Some cocoa farmers in the Western North Region are worried about the increasing cost of farm inputs and chemicals. This, according to them, will render the historic farm gate price of cocoa government announced not as beneficial as intended.
This came to light when Civic Response visited communities in the region in September 2023.
In September 2023, the government of Ghana announced a 63% hike in the cocoa producer price from the previous GH₵12,800.00 per tonne to GH₵20,943.00 per tonne. This translates into GH₵1,308.00 per bag or its equivalent of 64kg for the 2023/2024 cocoa season.
According to the farmers, even though the price difference between the new farmgate price and that of the previous season (GH₵508.00) is historic, they do not anticipate feeling the actual impact due to the high cost of investment required in cocoa farming.
The farmers are also worried because there are not enough cocoa beans in the system as a result of diseased cocoa and the lack of funds to properly manage and maintain their cocoa farms.
Statistics have shown that, except for the 2020/2021 season that recorded 1,047,000 tons of cocoa, Ghana has experienced a drastic reduction in cocoa yields for almost a decade now.
Cocoa farmers in the Western North Region are therefore appealing to the government through its COCOBOD to do more considering the cost of investment, prices of other commodities and the general cost of living among other factors.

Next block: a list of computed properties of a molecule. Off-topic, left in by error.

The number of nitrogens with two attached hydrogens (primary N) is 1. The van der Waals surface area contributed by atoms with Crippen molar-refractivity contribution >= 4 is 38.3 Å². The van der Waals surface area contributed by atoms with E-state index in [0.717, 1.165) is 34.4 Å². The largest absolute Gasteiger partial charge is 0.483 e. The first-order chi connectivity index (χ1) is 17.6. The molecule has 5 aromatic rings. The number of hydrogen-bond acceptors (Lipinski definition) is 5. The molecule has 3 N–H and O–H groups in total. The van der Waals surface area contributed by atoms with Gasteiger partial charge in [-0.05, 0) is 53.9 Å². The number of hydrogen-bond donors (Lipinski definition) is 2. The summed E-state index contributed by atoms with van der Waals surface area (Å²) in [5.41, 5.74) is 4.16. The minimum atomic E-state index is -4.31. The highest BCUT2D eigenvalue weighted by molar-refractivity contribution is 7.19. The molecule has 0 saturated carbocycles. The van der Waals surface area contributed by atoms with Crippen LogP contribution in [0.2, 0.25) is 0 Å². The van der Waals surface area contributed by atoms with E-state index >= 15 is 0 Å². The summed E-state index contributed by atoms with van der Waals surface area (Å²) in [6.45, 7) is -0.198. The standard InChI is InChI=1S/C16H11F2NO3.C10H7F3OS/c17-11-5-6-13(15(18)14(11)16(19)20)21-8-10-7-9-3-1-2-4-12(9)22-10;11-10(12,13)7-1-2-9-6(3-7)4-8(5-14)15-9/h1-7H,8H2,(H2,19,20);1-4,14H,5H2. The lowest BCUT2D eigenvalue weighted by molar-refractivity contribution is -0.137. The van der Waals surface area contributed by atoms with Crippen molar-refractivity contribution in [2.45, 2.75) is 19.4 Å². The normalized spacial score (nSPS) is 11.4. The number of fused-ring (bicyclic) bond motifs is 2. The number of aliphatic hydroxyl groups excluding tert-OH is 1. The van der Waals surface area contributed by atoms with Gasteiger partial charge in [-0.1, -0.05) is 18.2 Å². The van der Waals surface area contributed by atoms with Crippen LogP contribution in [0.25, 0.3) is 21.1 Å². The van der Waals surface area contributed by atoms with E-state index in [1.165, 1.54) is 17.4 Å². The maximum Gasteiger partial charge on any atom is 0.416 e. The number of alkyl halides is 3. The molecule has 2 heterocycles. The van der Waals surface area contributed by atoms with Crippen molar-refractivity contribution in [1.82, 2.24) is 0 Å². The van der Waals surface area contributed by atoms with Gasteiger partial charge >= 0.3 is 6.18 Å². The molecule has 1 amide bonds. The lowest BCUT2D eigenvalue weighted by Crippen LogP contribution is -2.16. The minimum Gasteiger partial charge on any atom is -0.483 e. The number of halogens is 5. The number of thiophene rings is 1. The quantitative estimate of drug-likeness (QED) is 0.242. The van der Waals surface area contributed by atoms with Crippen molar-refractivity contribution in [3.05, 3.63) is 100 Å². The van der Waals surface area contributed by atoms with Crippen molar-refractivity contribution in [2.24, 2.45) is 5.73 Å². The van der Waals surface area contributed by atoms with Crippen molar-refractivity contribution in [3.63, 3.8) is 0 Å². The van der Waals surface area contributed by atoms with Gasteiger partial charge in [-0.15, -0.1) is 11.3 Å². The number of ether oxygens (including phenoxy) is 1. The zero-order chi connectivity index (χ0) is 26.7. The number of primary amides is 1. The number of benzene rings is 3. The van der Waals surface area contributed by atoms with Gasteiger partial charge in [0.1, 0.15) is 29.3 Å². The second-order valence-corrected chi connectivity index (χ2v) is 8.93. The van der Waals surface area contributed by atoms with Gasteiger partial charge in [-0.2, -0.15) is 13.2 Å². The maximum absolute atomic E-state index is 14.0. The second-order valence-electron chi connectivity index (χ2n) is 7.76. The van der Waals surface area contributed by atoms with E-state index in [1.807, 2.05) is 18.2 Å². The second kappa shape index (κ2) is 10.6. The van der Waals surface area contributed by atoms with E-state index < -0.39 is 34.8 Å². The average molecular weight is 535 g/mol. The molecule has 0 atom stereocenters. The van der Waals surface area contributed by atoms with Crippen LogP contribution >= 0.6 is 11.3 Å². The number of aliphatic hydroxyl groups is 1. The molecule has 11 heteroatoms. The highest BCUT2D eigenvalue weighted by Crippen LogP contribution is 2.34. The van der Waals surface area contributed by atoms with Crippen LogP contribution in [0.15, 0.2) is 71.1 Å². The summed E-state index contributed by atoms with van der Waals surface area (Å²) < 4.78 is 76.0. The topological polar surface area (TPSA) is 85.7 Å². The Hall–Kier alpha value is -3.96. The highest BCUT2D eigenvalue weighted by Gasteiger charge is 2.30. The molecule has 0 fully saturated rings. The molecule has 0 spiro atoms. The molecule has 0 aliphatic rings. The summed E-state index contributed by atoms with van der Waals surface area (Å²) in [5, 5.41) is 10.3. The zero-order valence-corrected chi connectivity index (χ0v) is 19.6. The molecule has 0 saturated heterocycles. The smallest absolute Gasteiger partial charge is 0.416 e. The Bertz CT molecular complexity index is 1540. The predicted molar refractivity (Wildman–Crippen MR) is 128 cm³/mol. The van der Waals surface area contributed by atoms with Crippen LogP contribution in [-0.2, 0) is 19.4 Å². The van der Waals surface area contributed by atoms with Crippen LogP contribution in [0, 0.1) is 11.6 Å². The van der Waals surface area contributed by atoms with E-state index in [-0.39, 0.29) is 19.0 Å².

The farmers are calling on government to make farm inputs available to farmers directly and at the required quantity and time. They are also asking government to publish a list of approved agrochemicals for each cocoa season. Although government supplies agrochemicals- fertilizers, insecticide and fungicide- to the farmers free of charge, they are woefully inadequate. Farmers had to resort to buying other agrochemicals on the open market to supplement what they received from government. This sometimes results in the farmers buying agrochemicals that end up being harmful to the farms. They believe government publishing the approved chemicals will prevent this situation.
The cocoa farmers are also appealing to the government to urgently address the challenge of the wrongful adjustment of weighing scales by purchasing clerks and their district managers. This situation, they say, leads to cocoa farmers being cheated of what they are rightfully due.
They further expressed worry over the aging population of Ghana’s cocoa industry particularly, the labour force. This, they say, requires urgent intervention by government to make farming attractive to the youth of today. According to them, even though increasing the farmgate price for the commodity is a step in the right direction, more needs to be done.
The farmers, however, commended government for announcing the new prices a month earlier than the norm as they have also called for. This will avert the situation where they are compelled to sell their cocoa beans to buyers at the same price as the previous cocoa season.
By: Belinda Boator│Civic Response